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This is a great little digital camera, bursting with features and capable of producing some really nice images. It has a 10 mega pixel sensor, 3x optical zoom, and possibly its most stylish feature, a huge 3 inch screen covering most of the back of the unit!
One of the downsides of having this huge screen means that Canon have had to miss out on other features, in this case the eyepiece. So you cant actually look down the lens with your own two eyes, but you do get a nice, bright and large live view on the screen, which is quite easy to view in daylight. It is quite a study camera- i have dropped it quite a few times and it seems to be fine.
The "IS" in Ixus 90 IS means that it has image stabilization, so that your photos are less blurry due to the movement of your hand. The Ixus 90 IS is also capable of recording film with audio, and has a small editor on board so that you can play you movies in reverse, in slow motion, and set the start and stop points with the individual frames.
Right, so now onto the actual performance etc. Personally, I would say that this camera is a family camera. It is perfect for those family snapshots and holiday pics on the beach, as it's robust design, combined with it's myriad of scene modes such as foliage, beach, snow and party means that it is really easy to use, but it isn't so simple that it doesn't have some of the more advanced features you might want in order to step up to the next level of photography in terms of adaptability. It does allow you some limited control over exposure, ISO settings and suchlike, and the option to shoot in smaller file formats.
The scroll wheel that is situated on the back of the camera is not the easiest of controls to use, as you will often find that you have to very carefully maneuver the wheel just to select the right scene mode or function setting.
So, in terms of controls, the canon ixus is not the strongest contender in the compact digital world, even though it is very user friendly. The retro design and somewhat questionable controls are very stylish though, and the huge screen on the back means that you wont be afraid to get it out and show it off.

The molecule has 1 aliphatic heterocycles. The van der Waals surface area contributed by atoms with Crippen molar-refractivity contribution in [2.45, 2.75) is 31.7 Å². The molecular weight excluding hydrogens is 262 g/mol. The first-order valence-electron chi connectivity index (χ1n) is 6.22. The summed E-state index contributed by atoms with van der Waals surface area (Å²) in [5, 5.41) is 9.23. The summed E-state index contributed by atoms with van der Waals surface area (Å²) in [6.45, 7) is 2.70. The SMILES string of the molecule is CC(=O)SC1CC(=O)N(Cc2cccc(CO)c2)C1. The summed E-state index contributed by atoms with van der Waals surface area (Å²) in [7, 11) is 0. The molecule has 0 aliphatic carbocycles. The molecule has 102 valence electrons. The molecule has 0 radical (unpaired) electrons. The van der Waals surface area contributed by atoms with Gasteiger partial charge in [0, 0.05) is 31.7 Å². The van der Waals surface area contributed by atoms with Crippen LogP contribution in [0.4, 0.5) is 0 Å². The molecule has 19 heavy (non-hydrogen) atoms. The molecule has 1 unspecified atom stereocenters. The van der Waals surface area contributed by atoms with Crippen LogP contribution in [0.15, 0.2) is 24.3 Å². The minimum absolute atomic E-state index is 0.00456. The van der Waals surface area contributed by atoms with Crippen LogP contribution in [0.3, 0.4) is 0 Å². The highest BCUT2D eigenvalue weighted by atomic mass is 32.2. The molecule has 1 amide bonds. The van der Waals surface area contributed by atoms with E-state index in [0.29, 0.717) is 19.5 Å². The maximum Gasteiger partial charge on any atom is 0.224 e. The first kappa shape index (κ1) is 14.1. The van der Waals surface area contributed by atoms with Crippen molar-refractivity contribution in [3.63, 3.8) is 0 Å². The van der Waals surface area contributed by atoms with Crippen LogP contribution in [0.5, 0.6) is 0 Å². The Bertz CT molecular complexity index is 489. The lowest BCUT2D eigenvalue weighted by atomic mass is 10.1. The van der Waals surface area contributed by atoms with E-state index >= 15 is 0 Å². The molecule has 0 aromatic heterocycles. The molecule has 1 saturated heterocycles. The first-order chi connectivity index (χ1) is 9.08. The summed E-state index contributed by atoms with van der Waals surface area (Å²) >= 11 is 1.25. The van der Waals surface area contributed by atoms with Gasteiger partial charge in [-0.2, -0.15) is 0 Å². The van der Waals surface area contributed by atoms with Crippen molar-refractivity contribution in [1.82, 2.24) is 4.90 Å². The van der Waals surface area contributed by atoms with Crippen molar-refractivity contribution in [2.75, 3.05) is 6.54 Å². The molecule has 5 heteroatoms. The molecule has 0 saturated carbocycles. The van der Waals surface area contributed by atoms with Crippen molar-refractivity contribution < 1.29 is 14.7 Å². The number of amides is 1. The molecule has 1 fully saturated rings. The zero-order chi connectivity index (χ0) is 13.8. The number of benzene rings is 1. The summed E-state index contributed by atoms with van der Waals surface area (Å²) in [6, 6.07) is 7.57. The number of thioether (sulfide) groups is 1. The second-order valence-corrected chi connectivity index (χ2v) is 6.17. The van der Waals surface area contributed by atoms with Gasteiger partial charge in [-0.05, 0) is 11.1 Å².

The ten mega pixel sensor does a good job of picking out the detail in subjects, but it's main downfall is it's fairly poor low-light performance. The camera usually decides to have an exasperatingly slow shutter speed in order to pick up the ambient light, or it will blind your subject with the built in flash. This generally means that either way you end up with very poor quality low-light images.
The buttons on the back are also somewhat questionable, being not buttons as such but small parts of the case that are outlined in rubber that you press down. This is quite a funky look but some people find it quite distracting or annoying to use.
The movie mode is fairly decent, but it’s not going to win any prizes. However, it does have some reasonable movie modes like colour swap, time lapse and a compression mode, which reduces the quality of the footage so that it is a smaller file size. (However, this mode is pretty much made redundant because the quality is really not fantastic as it is, so reducing the quality would produce fairly drastic results.) The time lapse mode is particularly good, and is very fun to play around and experiment with. This is probably the strong point of the movie mode.
The audio recording also is not about to win any awards, but does an average job of picking up sounds, especially vocals. However the quality is fairly poor, and every little knock and bump can be heard, even the depression of the buttons can be heard very clearly by loud thumps and cracks.
So should you buy it? Well, there is no short answer. If you are looking to but a family camera that is also capable of taking good quality pictures then this is certainly worth considering. But if you want something with good features and very good picture quality, something that is a few steps down from a DSLR, then this isn’t really for you.